Saturday, 16 August 2008

Line Of Symmetry

In graph plotting, there is a property whereby the graph has symmetrical reflection over a special line. This is the "Line of Symmetry".

What I meant is explained below.

We will take an example to illustrate this special line.

Example: y = x2 + 2

This is a quadratic equation that can be easily plotted.
However, there is another "sister" equivalent to this equation.

Make x the target (instead of the function y)!

y = f (x) = x2 + 2 ==> x = f(y) = sqrt ( y - 2) using basic algebra to do it.

Let us now sketch the 2 graphs f(x) and f(y), and observe their features.

From the diagram above, you can see two graphs. One is the original y function or f(x), indicated as black line. The sister equation of f(x) is the f(y), indicated by the red line. They have the same shape except for the orientation!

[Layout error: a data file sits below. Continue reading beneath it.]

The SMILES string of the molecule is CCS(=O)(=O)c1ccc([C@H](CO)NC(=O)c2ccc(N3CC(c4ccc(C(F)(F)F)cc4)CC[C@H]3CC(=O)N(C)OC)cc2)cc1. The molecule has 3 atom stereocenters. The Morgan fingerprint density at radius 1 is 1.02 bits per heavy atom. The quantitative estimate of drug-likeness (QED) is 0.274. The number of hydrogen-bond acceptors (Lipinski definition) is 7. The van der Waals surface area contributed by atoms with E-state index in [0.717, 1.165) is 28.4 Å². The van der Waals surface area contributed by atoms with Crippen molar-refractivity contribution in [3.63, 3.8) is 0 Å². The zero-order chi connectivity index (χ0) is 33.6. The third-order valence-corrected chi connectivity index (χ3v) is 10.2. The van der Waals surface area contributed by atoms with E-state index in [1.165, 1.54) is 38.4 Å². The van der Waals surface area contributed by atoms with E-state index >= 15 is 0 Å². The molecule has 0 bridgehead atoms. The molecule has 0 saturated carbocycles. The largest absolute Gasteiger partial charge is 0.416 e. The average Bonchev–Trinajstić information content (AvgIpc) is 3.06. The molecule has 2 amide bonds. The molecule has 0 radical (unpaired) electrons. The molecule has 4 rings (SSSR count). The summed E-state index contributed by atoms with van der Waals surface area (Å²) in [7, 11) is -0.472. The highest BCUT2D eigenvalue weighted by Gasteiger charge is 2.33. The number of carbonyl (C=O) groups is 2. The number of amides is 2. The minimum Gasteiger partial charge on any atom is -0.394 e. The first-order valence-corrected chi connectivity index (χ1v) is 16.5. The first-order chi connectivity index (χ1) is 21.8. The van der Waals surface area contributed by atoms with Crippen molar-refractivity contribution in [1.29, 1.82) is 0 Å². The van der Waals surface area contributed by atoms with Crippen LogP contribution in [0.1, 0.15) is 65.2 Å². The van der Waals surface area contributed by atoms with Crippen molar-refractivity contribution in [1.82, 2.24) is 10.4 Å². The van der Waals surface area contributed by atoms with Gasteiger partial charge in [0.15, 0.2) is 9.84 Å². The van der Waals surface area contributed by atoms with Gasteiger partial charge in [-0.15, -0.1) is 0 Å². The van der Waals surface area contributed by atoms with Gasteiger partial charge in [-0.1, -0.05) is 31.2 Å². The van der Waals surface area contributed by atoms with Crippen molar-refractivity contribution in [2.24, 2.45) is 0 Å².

They are reflections of each other. But the line of reflection is the diagonal blue dashed line in between them. The equation for this blue line is the basic y = x.

This blue line is termed the "Line of Symmetry".

This y = x line does not only apply to this example. It applies to any equation.


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